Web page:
When you read about the Internet of Things, you often hear about connected cars, connected kitchen appliances, small devices that let you order things quickly, or other consumer-grade applications. In this post, I will quickly describe a recent IoT project I worked on where the devices are not small consumer-grade sensors…they are large industrial manufacturing machines.
In this case, machines arranged on a shop floor are responsible for cutting metal into various shapes. These machines must be both very powerful and very precise, and they have robotic arms that are programmed to grip specialized tools for this activity. These machines use the MT Connect protocol as the language for communicating their operational status and the results of any action taken. On collection, the data is streamed to a collection point for analysis. In older machines, adapters are installed to stream the machine’s data using the common language.
Our work on this project helped the engineers identify optimal cut times by analyzing the machine activity data. First, we needed to enhance the collection process so that all data was readily available, then apply the appropriate business rules to identify cut time, and finally provide quick, actionable feedback on the outcome.To accomplish this, a few components were needed. First, a small application was deployed to a server in the factory floor. This application server acts as a field gateway to collect and aggregate all of the data from all the machines on the floor. The field gateway application implements the MT Connect protocol to allow communication from the machines and to interpret this data for downstream consumption.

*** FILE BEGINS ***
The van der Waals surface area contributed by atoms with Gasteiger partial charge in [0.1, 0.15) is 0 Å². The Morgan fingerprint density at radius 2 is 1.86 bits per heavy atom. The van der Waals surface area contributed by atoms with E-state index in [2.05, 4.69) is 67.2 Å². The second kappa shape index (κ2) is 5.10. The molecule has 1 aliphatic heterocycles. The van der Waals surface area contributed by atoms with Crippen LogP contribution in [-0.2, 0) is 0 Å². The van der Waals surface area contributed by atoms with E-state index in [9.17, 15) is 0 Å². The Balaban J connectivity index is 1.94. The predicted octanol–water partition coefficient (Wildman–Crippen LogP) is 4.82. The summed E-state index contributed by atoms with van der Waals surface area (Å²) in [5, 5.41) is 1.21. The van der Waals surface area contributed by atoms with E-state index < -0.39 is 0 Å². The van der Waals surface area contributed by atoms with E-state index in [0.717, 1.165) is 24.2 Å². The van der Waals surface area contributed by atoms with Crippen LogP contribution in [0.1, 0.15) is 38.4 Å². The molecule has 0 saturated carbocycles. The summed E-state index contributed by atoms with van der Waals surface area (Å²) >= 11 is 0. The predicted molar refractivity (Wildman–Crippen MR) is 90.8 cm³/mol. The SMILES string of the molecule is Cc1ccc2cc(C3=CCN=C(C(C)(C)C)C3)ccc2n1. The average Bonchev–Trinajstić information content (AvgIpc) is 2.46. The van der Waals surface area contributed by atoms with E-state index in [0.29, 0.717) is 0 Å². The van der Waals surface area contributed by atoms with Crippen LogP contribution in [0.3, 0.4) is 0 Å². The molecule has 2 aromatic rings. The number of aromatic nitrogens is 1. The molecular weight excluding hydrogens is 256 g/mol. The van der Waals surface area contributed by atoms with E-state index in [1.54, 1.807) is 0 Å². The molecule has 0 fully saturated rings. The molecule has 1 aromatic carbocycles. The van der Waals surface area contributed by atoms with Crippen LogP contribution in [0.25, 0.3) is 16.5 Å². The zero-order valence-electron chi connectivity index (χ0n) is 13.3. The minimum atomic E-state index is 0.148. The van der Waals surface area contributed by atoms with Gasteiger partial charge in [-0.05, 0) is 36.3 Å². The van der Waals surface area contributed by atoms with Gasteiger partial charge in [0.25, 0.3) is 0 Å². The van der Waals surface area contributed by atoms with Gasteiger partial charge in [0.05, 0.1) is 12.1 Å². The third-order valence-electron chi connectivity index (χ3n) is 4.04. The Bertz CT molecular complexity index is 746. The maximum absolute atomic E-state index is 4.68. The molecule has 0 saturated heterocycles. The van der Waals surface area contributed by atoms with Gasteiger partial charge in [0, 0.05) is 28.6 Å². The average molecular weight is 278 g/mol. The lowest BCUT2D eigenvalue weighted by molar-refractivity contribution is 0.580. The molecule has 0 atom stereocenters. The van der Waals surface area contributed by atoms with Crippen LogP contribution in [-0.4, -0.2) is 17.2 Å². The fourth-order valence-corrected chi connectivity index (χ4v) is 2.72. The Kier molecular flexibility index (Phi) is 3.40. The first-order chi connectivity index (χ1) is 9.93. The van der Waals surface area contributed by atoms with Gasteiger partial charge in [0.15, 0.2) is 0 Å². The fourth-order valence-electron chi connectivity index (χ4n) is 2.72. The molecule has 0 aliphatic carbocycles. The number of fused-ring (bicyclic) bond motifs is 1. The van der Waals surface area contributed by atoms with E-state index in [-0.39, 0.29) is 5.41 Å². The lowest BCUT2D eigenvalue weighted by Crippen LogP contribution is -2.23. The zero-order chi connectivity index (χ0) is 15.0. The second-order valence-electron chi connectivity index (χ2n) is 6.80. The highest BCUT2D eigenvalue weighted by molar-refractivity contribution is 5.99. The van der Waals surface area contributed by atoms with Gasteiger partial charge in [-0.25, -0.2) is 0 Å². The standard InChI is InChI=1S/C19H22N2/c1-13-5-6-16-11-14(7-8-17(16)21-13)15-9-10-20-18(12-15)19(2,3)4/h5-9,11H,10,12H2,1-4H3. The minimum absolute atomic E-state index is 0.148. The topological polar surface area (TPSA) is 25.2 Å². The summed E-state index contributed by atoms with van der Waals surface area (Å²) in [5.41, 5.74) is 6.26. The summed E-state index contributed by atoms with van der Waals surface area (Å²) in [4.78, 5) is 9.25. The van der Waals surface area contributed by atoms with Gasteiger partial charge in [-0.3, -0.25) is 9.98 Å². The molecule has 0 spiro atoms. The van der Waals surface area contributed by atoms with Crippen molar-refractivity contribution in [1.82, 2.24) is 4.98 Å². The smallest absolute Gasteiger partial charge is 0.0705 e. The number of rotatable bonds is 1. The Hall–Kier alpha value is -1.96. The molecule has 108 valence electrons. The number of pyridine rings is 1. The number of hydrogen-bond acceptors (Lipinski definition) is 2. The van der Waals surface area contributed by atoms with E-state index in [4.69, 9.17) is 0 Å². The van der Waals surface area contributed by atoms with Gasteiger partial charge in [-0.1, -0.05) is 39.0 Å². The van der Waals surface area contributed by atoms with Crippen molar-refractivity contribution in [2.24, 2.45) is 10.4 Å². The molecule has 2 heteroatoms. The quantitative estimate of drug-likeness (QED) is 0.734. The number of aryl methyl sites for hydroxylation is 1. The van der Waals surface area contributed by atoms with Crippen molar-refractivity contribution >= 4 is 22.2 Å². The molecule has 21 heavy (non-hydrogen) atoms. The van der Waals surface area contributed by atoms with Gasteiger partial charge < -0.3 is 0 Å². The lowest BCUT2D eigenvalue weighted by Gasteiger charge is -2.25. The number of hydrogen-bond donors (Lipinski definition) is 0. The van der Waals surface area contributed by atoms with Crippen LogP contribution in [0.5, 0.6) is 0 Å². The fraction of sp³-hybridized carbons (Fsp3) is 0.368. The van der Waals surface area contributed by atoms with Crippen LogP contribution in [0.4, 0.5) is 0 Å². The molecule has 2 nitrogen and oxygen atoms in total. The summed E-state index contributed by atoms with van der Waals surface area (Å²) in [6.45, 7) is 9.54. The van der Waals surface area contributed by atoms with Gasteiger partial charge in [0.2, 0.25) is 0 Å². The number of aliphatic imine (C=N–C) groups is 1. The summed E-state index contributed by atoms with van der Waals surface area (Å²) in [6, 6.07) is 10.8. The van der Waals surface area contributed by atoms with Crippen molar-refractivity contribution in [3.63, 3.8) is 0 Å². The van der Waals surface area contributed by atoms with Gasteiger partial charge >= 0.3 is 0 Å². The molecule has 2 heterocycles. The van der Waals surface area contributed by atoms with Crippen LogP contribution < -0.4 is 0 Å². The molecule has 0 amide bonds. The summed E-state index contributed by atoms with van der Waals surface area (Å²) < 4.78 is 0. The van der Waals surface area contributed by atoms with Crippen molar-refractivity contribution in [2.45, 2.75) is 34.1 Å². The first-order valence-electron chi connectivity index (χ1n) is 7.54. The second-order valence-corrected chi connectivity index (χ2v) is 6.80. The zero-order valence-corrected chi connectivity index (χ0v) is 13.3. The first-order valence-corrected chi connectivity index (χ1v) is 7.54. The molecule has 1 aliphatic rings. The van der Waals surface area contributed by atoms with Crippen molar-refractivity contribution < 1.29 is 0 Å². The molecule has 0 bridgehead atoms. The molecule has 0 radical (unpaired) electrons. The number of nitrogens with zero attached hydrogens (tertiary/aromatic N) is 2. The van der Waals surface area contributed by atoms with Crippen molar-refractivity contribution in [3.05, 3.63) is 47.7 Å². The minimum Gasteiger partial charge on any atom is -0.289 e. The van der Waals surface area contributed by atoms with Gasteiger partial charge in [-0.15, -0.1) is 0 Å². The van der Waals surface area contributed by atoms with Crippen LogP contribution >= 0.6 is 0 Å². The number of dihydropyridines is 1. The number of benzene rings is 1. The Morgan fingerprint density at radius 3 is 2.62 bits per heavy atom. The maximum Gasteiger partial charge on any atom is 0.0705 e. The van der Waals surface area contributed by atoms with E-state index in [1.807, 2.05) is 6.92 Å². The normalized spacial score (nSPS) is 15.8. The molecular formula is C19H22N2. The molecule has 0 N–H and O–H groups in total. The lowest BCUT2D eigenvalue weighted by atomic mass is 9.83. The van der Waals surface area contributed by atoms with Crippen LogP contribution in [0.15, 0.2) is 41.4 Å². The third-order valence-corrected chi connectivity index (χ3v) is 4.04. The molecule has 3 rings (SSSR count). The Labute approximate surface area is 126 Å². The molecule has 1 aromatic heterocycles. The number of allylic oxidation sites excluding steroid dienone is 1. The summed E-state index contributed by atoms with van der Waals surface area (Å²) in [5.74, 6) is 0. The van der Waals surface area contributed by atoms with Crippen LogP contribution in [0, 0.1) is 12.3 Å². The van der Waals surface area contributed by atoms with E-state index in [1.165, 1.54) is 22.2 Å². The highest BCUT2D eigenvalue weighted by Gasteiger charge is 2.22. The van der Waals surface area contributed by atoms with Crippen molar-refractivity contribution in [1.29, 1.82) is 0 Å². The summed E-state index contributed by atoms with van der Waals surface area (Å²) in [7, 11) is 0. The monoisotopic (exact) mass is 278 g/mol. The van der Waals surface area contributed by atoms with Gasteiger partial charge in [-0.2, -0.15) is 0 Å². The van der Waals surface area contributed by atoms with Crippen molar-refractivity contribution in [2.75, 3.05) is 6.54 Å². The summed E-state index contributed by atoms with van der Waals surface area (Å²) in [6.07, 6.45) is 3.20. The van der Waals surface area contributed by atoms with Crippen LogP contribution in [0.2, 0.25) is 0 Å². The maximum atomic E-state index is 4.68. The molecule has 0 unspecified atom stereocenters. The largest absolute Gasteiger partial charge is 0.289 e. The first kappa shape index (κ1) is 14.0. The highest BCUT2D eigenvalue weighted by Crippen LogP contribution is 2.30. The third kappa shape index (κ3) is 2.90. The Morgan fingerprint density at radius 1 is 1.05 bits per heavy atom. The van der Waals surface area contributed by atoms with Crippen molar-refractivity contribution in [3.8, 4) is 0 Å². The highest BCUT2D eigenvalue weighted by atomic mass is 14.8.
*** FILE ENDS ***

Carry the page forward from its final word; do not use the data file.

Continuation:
In addition to collecting and translating data from the machines themselves, the gateway application established connectivity to the second major component – the backend processing system. This system is made up of a collection of services readily available on the Microsoft Azure platform and includes an Azure IoT hub, Azure Storage Accounts, Azure Machine Learning, and Microsoft PowerBI for visualization. Before collection by the gateway application starts, the application sends a registration request for each machine to a backend processing system (see diagram below).
The backend processing system registers each device to Microsoft Azure’s IoT Hub, creates an Azure blob storage container per machine, and provides the connection string back to the gateway application. The field gateway application then begins streaming the data to the appropriate blob storage container. A few notes:
In typical IoT scenarios, the sensors themselves or the field gateway could send the data directly to the IoT Hub which would then forward the data on to storage or through a real-time processing engine (Azure Stream Analytics). However, in this case, the data collected from these machines can quickly reach a significant size – and often go beyond the size limit of individual IoT Hub messages (256K). So, in this case, the hub acts as a mechanism for registering the machine and creating the container and communicating this storage location per machine back to the gateway.
For the application of business rules, Azure Machine Learning was configured to read the raw data from the blob storage for each device. The ML experiment used follows the following workflow:
- Calculates the status of the machine
- Identifies the tools used during cutting
- Calculates the feed rate, and spindle speed
- Calculates the time spent cutting idle time.
The screenshot below shows the flow of activity in the ML experiment; from reading the raw data in blob storage to the application of the rules to posting the processed message back to a blob storage container for consumption.
A continually updated visualization of the data flowing through the system is then surfaced using Power BI:
The Azure platform and its IoT capabilities not only allowed engineers to identify the actual cut times, but it also enabled them to provide recommendations for the type and sequence of tools to use for specific jobs. The Power BI dashboard is used to show the plan vs. actual cut time, and surface inefficiencies in the machine activity itself.